As the labor union strike finally came to a close a couple hours ago, protest leader (and Italian IBM staffer) Barillo Kohnke looked out over the crowd of several dozen still there at the IBM Italia region, and declared victory:
The strike began in the early morning today (round Midnight, Second Life Time) and when I visited IBM's main hub, a crowd was already gathering.
Most of the activity seemed to be concentrated on the IBM Italia region on the corporate campus-- unsurprising, since the protest is over a paycut impacting Italian workers of the company. In any case, they continued streaming in, and the leaders kept count of unique visitors. At the end, the Uni Global Second Life spokesman told me they'd counted 1850 in all.
What IBM management thinks of all this is still unclear; I talked to several staffers on campus during the strike, and they declined comment. A senior IBM staffer watched the protest from a distance, but when I asked to take a screenshot, he promptly vanished into the metaverse aether.
"We tried to discuss with IBM management but no way," Kohnke tells me. "We had only a tech contact with the IBM project manager of IBM Italy sim, to check some security problems (griefers' attacks)." (It's unclear whether he meant IBM thought the protesters were themselves griefers, or it involved unrelated individuals.)
"IBM did not officially react to our protest so far," a post-protest e-mail from the organizers stated. "However, they did shut down parts of their Business Centre to visitors (or really, protesters.) A number of participants managed to crash an IBM staff meeting during the afternoon-- where they were immediately asked to leave and to 'protest outside'." Protesters demanded to speak with management there, the announcement continues, but instead, the meeting was abruptly ended.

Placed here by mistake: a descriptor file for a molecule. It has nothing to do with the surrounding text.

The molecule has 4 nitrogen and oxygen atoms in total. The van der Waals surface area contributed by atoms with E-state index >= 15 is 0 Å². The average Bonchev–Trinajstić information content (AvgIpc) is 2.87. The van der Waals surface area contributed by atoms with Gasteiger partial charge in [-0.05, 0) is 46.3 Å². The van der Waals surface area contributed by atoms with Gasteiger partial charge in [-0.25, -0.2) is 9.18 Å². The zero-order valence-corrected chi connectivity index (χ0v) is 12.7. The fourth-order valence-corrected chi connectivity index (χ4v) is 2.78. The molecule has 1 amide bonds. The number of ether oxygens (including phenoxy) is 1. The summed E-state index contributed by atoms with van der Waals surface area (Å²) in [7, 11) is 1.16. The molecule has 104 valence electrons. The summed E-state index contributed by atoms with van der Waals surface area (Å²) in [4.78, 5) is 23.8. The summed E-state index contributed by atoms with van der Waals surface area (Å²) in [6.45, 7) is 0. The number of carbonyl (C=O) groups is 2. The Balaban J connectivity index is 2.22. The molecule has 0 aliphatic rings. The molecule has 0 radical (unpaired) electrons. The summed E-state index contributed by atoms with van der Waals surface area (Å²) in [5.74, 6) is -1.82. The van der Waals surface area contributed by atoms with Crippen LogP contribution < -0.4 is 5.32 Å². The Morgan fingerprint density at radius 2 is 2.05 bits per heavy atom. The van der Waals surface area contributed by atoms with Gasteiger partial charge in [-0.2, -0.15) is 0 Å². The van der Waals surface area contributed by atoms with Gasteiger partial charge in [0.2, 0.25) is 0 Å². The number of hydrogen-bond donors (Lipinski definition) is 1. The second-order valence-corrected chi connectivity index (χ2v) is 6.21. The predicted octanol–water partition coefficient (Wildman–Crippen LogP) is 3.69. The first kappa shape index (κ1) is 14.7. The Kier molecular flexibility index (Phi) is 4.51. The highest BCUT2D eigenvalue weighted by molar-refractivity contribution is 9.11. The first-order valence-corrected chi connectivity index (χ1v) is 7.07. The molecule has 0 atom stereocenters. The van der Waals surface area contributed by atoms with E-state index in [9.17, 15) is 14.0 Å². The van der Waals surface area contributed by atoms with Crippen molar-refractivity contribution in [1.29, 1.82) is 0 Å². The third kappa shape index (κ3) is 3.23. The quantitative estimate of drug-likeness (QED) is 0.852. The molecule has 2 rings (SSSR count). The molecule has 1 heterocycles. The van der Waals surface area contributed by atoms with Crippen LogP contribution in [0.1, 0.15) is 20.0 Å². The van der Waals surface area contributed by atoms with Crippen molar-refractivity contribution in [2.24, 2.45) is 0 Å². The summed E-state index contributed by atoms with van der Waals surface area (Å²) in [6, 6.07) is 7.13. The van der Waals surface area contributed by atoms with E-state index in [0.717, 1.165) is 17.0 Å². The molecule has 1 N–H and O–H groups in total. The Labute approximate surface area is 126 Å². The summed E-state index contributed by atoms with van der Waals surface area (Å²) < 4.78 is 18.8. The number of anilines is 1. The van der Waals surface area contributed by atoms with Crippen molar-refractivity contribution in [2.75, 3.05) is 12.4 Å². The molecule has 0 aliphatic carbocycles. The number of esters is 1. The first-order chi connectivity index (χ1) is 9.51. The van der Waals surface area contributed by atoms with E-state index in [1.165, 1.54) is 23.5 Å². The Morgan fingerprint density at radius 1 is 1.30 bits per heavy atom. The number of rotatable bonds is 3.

As the protest rolled on, IBM Second Life staffers continued working. I tried to get a comment from these two employees, but one offered a terse "No comment" and the other said nothing at all. (Above, the Italian protesters are just visible in the background, at the far right.)
Protesters gathered down Irving Wladawsky-Berger Boulevard-- ironic, perhaps, for it's named after the company's Chairman Emeritus, who was instrumental in moving IBM into Second Life.
As with any Second Life gathering, the protesters were diverse in character, avatar babes shoulder to shoulder with geometric shapes and sentient fruit who also saw cause to join the dissent.
And as with most real world protests, this one also attracted off-message sign-wavers. For instance, I asked this humanoid stack of square discs what Korea had to with the strike.
"Is that what it says?" the stack of discs replied, surprised. Someone had handed it to them, they told me, but couldn't tell what the sign read. And the discs excused themselves, and went off to locate a more fitting message.